City Hall sits on offer made to City Manager

Posted 7/17/19

When Mayor Deborah Stinson and the City Council announced their top pick for City Manager had signed and returned Port Townsend’s job offer letter, we thought Port Townsend taxpayers would be …

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City Hall sits on offer made to City Manager

Posted

When Mayor Deborah Stinson and the City Council announced their top pick for City Manager had signed and returned Port Townsend’s job offer letter, we thought Port Townsend taxpayers would be interested to read it and asked for a copy.

City Hall said no.

We trust our elected officials to do their job, but citizens do not give up the right to verify what’s being done with our money and in our name. Democratic government relies on the consent of the governed, which presumes informed consent, not blind fealty.

It’s not just us saying it. In case after case, the U.S. Supreme Court has upheld the public’s right to know what government is up to.

Washington’s good open government law (RCW 42.30.110) gives elected officials leeway (not a requirement) to evaluate candidates in secret. Once a selection is made, salaries, wages and other working conditions are emphatically the public’s business.

We provided that citation July 10, but Mayor Stinson and Acting City Manager Nora Mitchell still refused to let any taxpayer read the offer letter and in six days of stalling and delaying, neither Stinson nor Mitchell produced a single citation to support the delay.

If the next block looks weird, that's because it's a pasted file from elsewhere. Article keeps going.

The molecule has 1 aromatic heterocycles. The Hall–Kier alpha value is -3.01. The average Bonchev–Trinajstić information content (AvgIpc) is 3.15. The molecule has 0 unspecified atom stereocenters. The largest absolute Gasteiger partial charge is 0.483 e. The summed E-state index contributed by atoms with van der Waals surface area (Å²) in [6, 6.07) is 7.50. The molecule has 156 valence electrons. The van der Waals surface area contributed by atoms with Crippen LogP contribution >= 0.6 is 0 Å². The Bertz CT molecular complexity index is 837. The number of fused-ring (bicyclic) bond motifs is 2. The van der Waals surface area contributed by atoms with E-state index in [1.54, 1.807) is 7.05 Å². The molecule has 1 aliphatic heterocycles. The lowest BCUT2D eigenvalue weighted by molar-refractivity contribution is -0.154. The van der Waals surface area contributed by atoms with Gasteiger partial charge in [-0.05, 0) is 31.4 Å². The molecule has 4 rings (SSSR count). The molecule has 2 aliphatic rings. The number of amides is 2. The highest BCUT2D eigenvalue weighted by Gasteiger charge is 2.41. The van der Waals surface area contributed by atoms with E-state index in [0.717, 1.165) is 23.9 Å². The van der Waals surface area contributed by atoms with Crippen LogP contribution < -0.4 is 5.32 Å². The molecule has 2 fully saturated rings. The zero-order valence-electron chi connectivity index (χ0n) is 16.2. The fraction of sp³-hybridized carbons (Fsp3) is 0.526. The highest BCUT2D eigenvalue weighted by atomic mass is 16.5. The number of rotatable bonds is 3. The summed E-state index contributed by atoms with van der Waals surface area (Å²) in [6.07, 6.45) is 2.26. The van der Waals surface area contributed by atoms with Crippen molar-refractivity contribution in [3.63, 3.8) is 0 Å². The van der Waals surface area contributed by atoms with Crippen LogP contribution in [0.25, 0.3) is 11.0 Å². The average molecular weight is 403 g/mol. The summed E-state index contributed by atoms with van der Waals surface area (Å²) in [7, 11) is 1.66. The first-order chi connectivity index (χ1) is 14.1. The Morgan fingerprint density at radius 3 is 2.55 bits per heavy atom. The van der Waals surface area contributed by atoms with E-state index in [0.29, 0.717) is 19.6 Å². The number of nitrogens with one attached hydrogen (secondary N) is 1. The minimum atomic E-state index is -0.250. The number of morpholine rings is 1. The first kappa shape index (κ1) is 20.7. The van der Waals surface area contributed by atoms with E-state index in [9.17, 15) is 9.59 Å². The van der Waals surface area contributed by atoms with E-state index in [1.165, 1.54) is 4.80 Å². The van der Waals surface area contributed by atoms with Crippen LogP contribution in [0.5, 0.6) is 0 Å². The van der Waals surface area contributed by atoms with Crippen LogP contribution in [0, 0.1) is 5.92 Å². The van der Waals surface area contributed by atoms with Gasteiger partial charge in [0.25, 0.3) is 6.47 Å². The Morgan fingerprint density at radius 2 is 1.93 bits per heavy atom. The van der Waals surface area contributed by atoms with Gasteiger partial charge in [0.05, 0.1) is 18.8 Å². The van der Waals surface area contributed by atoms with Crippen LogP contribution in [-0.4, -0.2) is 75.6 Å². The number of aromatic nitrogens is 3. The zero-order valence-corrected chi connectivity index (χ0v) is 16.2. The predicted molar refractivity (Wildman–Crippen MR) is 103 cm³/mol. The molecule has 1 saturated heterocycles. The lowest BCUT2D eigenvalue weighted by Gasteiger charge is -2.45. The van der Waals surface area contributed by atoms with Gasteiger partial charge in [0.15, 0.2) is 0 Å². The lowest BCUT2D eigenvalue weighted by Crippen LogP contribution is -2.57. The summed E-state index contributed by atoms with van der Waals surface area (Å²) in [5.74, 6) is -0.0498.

Instead, Mitchell, with Mayor Stinson’s full knowledge, asserted powers and privileges that don’t exist in law and that make a mockery of the comprehensive plan, which declares Port Townsend is devoted to “engagement” and other bedrock principles of responsive government.

Instad, Mitchell conjured a new extra-legal principle: Citizen review would be “premature” Mitchell wrote in response to our request. She’ll send us a copy later when City Hall feels the time is right.

In other words, City Hall wants citizen input when it’s too late to make any difference, a point we emphasized several times in demanding public access to public documents.

Monday night, City Hall, having consulted with City Attorney Heidi Greenwood, cited a section of Washington Law that allows them to “deliberate” in private.

So we asked if a correction is in order. After all, we reported last week the decision had been made and the offer accepted (signed) by the new City Manager.

That doesn’t sound like evaluation or deliberation. That sounds like an all-but-done deal.

Mitchell has advanced the idea that releasing the letter will harm the citizenry by hampering the city’s ability to drive a hard bargain.

Nonsense.

City officials have read the letter.

And so has the gentleman offered the job.

So whose prying eyes are Stinson and Mitchell worried about?

Yours.